Clovelly Devon – Clovelly is a fishing village on the north coast of Devon in the UK. It was primarily known through the novel Westward Ho by Charles Kingsley. Even Charles Dickens describes in his book A Message From the Sea, the rugged area around Clovelly. With its picturesque location Clovelly attracts many tourists. However, the site itself can be visited only on foot, as cars are not allowed due to the steep slope. For older people, however, there is the possibility to use a Land Rover with a service charge, which carries the people down at the harbour. An 800 metre long road with cobblestones leads down to the harbour, where there is a quay wall from the 14th Century. There are two chapels in the village, restaurants, gift shops and craft shops. Clovelly has a small beach, where many visitors head when the weather is fine. The village has about 400 inhabitants, many of which still survive through traditional fishing, as demonstrated by the white fishermen’s houses. Clovelly is close to the Hartland Peninsular and nearby towns include Holsworthy, Putford, Bude and Bideford.

See a map of Clovelly here:

And a map of Devon here:

Basildon Essex

Basildon Essex – Basildon is a new town in Essex, created in 1949 after the Second World War, it was intended to house those who suffered due to the bombing in London and the destruction of many of its neighbourhoods. Part of its population comes from East London, near the docks. Basildon was created from four small villages, Pitsea, Basildon, Laindon and Vange. The first reference to Basildon in historical annals is in the Domesday Book, (records of 1086) being referred to as “Belesduna”. Basildon’s name means “the hill” and the words come from Anglo-Saxon, “Beorhtel” and “dun.” Throughout the centuries and in different historical documents, Basildon will be called in different names such as: Berdlesdon, Batlesdon and Belesduna. Within the district of Billericay, we can see a house dating from 1620 where the Pilgrim Fathers met, before emigrating to America on the Mayflower. Basildon today has a population of 185,000, it is situated to the south-east of Brentwood, to the south-east of Billericay and to the north-west of Southend-on-Sea, South Benfleet and Canvey Island.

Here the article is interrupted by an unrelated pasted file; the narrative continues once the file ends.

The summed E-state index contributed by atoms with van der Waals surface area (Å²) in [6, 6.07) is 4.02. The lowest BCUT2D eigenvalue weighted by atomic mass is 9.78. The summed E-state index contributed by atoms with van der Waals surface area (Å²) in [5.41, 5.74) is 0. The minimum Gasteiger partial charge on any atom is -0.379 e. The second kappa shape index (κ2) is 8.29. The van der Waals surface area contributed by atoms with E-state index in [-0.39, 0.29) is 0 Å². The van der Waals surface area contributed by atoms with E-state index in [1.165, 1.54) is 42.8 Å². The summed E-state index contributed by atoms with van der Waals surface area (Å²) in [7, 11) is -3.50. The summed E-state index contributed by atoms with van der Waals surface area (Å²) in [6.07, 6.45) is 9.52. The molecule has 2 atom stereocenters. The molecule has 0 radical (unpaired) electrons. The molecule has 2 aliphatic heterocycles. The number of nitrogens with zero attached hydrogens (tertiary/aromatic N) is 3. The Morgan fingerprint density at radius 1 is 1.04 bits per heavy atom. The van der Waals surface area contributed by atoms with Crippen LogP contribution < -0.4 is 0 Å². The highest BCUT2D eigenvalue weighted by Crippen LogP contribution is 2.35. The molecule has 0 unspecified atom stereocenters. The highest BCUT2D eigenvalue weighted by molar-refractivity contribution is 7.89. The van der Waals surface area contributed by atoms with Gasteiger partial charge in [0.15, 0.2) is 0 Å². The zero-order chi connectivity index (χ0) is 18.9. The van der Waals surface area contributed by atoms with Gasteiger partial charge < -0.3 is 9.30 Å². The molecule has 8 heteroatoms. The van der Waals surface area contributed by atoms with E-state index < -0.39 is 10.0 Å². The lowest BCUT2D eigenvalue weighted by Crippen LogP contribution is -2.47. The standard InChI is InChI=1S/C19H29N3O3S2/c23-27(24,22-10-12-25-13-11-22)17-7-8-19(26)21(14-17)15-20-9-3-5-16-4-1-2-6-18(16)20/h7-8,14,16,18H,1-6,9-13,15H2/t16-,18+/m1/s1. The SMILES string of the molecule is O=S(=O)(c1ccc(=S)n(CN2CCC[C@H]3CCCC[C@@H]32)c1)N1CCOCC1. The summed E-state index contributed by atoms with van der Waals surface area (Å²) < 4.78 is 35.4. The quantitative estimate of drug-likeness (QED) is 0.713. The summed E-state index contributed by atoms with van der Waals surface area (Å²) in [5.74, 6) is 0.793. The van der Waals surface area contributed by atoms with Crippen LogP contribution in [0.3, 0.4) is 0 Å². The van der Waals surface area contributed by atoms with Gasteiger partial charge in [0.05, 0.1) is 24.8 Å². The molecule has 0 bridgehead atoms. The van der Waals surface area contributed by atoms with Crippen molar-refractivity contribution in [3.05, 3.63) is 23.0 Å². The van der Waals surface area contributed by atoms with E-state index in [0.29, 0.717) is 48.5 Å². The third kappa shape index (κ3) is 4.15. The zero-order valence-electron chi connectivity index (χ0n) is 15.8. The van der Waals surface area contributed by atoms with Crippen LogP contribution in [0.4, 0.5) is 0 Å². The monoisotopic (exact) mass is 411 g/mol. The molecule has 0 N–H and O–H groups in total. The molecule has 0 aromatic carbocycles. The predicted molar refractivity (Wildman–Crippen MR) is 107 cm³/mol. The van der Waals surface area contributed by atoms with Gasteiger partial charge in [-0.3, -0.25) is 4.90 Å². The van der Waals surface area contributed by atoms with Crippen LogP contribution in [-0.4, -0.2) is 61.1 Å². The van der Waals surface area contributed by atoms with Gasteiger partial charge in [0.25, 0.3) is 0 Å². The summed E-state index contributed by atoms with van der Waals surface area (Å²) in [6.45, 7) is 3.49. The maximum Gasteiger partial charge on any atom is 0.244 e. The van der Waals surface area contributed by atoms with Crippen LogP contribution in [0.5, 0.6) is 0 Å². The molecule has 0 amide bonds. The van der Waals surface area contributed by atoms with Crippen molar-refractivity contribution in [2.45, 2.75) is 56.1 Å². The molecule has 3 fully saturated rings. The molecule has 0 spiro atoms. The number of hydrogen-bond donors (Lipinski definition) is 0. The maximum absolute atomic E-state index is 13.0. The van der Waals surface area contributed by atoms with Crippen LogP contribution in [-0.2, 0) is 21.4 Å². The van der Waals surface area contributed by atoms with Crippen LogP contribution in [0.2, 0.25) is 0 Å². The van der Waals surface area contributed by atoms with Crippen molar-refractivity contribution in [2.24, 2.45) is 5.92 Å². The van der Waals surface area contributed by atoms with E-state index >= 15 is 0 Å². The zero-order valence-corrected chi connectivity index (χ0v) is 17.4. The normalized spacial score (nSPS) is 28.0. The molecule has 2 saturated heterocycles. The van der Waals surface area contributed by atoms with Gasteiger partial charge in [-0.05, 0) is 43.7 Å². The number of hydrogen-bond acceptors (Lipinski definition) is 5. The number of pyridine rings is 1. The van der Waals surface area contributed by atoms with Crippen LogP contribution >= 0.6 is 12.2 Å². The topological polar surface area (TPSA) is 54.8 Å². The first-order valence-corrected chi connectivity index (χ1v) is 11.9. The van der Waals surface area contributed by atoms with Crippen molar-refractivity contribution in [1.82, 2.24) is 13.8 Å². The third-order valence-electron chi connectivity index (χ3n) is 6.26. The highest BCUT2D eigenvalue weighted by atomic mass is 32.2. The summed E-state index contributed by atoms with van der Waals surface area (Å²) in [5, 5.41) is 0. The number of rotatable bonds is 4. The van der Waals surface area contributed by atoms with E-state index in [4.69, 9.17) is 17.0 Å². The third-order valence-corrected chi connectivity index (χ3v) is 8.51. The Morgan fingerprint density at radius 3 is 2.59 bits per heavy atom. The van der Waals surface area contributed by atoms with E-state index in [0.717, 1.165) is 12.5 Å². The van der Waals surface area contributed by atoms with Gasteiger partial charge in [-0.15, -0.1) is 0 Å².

View a map of Basildon here:

Mortehoe North Devon

Mortehoe North Devon – A pretty little North Devon village which is steeped in history, Mortehoe is situated high above the town of Woolacombe and surrounded by protected land owned by the National Trust. Located a little inland from Morte Point (a peninsular notorious for shipwrecks), Mortehoe is a charming place with delightful tea rooms, shops, and friendly pubs. Its church (St Mary) dates from Norman times and it also boasts a Heritage Centre which outlines the rich maritime history of the area. Mortehoe is close to Woolacombe, Ilfracombe, Braunton and Barnstaple and is a popular tourist destination for those visiting this rugged coast of Devon.

See a map of Mortehoe village here:

And view street maps of Devon here:

April 10, 2012

Combe Martin and Hele Bay

Filed under: England,United Kingdom — Tags: , , , , — needahand @ 5:16 pm

Combe Martin and Hele Bay – A couple of attractive little villages and good spots to visit if you are in North Devon, Combe Martin and Hele Bay are situated to the east of Ilfracombe, on the coast and both minor holiday resorts which attract a number of tourists to the area, both are also on the western edge of the Exmoor National Park. Combe Martin is a delightful village with a long High Street once thought to be the longest village street in England (it isn’t!), it also has a small sheltered cove with a nice little beach. The village of Hele Bay is even smaller but also has a nice little beach and is sheltered by surrounding hills.